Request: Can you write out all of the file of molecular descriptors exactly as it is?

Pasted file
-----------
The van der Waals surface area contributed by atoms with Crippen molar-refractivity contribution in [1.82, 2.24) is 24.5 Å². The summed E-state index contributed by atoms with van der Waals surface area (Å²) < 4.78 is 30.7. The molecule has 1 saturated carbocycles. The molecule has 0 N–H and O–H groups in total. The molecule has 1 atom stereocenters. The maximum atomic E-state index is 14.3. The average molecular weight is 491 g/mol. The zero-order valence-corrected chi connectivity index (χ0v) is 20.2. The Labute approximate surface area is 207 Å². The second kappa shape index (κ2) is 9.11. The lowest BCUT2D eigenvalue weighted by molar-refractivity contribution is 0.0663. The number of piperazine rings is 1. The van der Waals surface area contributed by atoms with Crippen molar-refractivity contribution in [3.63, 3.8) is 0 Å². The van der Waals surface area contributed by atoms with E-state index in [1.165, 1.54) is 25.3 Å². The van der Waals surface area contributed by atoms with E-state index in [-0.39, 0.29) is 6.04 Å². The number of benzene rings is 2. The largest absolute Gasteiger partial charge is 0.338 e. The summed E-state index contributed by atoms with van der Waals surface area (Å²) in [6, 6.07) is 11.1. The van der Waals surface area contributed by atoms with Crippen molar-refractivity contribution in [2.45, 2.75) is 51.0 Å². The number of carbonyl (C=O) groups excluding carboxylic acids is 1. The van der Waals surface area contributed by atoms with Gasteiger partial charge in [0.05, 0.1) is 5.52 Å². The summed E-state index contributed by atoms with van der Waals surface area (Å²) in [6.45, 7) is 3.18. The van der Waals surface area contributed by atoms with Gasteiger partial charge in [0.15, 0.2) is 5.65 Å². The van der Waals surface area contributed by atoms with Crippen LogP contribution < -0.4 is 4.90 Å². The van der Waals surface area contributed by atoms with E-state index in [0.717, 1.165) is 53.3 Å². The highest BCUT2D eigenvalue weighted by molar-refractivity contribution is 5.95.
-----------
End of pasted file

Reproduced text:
The van der Waals surface area contributed by atoms with Crippen molar-refractivity contribution in [1.82, 2.24) is 24.5 Å². The summed E-state index contributed by atoms with van der Waals surface area (Å²) < 4.78 is 30.7. The molecule has 1 saturated carbocycles. The molecule has 0 N–H and O–H groups in total. The molecule has 1 atom stereocenters. The maximum atomic E-state index is 14.3. The average molecular weight is 491 g/mol. The zero-order valence-corrected chi connectivity index (χ0v) is 20.2. The Labute approximate surface area is 207 Å². The second kappa shape index (κ2) is 9.11. The lowest BCUT2D eigenvalue weighted by molar-refractivity contribution is 0.0663. The number of piperazine rings is 1. The van der Waals surface area contributed by atoms with Crippen molar-refractivity contribution in [3.63, 3.8) is 0 Å². The van der Waals surface area contributed by atoms with E-state index in [1.165, 1.54) is 25.3 Å². The van der Waals surface area contributed by atoms with E-state index in [-0.39, 0.29) is 6.04 Å². The number of benzene rings is 2. The largest absolute Gasteiger partial charge is 0.338 e. The summed E-state index contributed by atoms with van der Waals surface area (Å²) in [6, 6.07) is 11.1. The van der Waals surface area contributed by atoms with Crippen molar-refractivity contribution in [2.45, 2.75) is 51.0 Å². The number of carbonyl (C=O) groups excluding carboxylic acids is 1. The van der Waals surface area contributed by atoms with Gasteiger partial charge in [0.05, 0.1) is 5.52 Å². The summed E-state index contributed by atoms with van der Waals surface area (Å²) in [6.45, 7) is 3.18. The van der Waals surface area contributed by atoms with Gasteiger partial charge in [0.15, 0.2) is 5.65 Å². The van der Waals surface area contributed by atoms with Crippen LogP contribution < -0.4 is 4.90 Å². The van der Waals surface area contributed by atoms with E-state index in [0.717, 1.165) is 53.3 Å². The highest BCUT2D eigenvalue weighted by molar-refractivity contribution is 5.95.